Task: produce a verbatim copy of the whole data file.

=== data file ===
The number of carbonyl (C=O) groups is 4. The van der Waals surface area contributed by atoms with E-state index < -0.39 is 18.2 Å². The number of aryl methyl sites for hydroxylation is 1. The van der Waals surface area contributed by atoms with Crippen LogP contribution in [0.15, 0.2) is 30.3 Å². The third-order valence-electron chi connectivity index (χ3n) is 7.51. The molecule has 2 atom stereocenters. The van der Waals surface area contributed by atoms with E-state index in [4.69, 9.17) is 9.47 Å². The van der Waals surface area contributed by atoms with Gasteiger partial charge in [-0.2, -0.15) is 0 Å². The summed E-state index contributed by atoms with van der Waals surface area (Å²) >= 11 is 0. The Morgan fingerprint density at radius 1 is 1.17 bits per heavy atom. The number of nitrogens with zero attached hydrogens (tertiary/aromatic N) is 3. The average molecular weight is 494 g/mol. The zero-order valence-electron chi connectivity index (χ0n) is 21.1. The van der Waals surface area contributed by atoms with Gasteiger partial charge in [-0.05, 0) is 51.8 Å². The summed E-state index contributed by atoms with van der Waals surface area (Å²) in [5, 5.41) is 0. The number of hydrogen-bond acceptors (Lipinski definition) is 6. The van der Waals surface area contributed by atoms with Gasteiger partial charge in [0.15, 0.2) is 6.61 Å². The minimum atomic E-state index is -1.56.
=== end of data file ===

The number of carbonyl (C=O) groups is 4. The van der Waals surface area contributed by atoms with E-state index < -0.39 is 18.2 Å². The number of aryl methyl sites for hydroxylation is 1. The van der Waals surface area contributed by atoms with Crippen LogP contribution in [0.15, 0.2) is 30.3 Å². The third-order valence-electron chi connectivity index (χ3n) is 7.51. The molecule has 2 atom stereocenters. The van der Waals surface area contributed by atoms with E-state index in [4.69, 9.17) is 9.47 Å². The van der Waals surface area contributed by atoms with Gasteiger partial charge in [-0.2, -0.15) is 0 Å². The summed E-state index contributed by atoms with van der Waals surface area (Å²) >= 11 is 0. The Morgan fingerprint density at radius 1 is 1.17 bits per heavy atom. The number of nitrogens with zero attached hydrogens (tertiary/aromatic N) is 3. The average molecular weight is 494 g/mol. The zero-order valence-electron chi connectivity index (χ0n) is 21.1. The van der Waals surface area contributed by atoms with Gasteiger partial charge in [-0.05, 0) is 51.8 Å². The summed E-state index contributed by atoms with van der Waals surface area (Å²) in [5, 5.41) is 0. The number of hydrogen-bond acceptors (Lipinski definition) is 6. The van der Waals surface area contributed by atoms with Gasteiger partial charge in [0.15, 0.2) is 6.61 Å². The minimum atomic E-state index is -1.56.